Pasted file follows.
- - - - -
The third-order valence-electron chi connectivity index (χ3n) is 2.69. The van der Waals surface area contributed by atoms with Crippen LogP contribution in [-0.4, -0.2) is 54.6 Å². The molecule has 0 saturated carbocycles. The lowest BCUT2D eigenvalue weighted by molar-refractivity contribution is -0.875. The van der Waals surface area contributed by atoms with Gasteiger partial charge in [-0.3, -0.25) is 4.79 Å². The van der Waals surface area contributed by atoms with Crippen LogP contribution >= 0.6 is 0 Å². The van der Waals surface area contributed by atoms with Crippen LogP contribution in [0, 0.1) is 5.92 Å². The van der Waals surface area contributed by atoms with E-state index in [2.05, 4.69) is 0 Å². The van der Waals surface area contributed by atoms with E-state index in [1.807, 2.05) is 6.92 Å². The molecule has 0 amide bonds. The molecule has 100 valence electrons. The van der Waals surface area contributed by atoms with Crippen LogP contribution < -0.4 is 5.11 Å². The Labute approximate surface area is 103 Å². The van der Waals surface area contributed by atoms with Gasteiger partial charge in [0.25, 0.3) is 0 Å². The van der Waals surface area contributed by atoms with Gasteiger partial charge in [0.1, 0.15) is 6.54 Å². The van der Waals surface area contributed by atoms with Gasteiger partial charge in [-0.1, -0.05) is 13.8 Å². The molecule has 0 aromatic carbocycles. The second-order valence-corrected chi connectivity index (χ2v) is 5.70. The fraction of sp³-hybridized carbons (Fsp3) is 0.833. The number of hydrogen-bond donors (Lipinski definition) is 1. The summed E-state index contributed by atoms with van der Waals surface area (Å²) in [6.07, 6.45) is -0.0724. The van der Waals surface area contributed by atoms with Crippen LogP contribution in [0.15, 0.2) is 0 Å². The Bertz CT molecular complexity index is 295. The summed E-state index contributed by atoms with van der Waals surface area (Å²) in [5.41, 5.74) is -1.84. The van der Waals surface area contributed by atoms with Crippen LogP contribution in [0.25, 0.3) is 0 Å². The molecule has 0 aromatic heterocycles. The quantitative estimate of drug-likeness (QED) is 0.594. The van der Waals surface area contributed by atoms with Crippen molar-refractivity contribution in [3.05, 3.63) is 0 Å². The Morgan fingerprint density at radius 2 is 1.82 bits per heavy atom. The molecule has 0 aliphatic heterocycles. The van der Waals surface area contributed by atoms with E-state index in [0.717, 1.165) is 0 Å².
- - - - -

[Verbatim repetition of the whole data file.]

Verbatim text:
The third-order valence-electron chi connectivity index (χ3n) is 2.69. The van der Waals surface area contributed by atoms with Crippen LogP contribution in [-0.4, -0.2) is 54.6 Å². The molecule has 0 saturated carbocycles. The lowest BCUT2D eigenvalue weighted by molar-refractivity contribution is -0.875. The van der Waals surface area contributed by atoms with Gasteiger partial charge in [-0.3, -0.25) is 4.79 Å². The van der Waals surface area contributed by atoms with Crippen LogP contribution >= 0.6 is 0 Å². The van der Waals surface area contributed by atoms with Crippen LogP contribution in [0, 0.1) is 5.92 Å². The van der Waals surface area contributed by atoms with E-state index in [2.05, 4.69) is 0 Å². The van der Waals surface area contributed by atoms with E-state index in [1.807, 2.05) is 6.92 Å². The molecule has 0 amide bonds. The molecule has 100 valence electrons. The van der Waals surface area contributed by atoms with Crippen LogP contribution < -0.4 is 5.11 Å². The Labute approximate surface area is 103 Å². The van der Waals surface area contributed by atoms with Gasteiger partial charge in [0.25, 0.3) is 0 Å². The van der Waals surface area contributed by atoms with Gasteiger partial charge in [0.1, 0.15) is 6.54 Å². The van der Waals surface area contributed by atoms with Gasteiger partial charge in [-0.1, -0.05) is 13.8 Å². The molecule has 0 aromatic carbocycles. The second-order valence-corrected chi connectivity index (χ2v) is 5.70. The fraction of sp³-hybridized carbons (Fsp3) is 0.833. The number of hydrogen-bond donors (Lipinski definition) is 1. The summed E-state index contributed by atoms with van der Waals surface area (Å²) in [6.07, 6.45) is -0.0724. The van der Waals surface area contributed by atoms with Crippen LogP contribution in [0.15, 0.2) is 0 Å². The Bertz CT molecular complexity index is 295. The summed E-state index contributed by atoms with van der Waals surface area (Å²) in [5.41, 5.74) is -1.84. The van der Waals surface area contributed by atoms with Crippen LogP contribution in [0.25, 0.3) is 0 Å². The molecule has 0 aromatic heterocycles. The quantitative estimate of drug-likeness (QED) is 0.594. The van der Waals surface area contributed by atoms with Crippen molar-refractivity contribution in [3.05, 3.63) is 0 Å². The Morgan fingerprint density at radius 2 is 1.82 bits per heavy atom. The molecule has 0 aliphatic heterocycles. The van der Waals surface area contributed by atoms with E-state index in [0.717, 1.165) is 0 Å².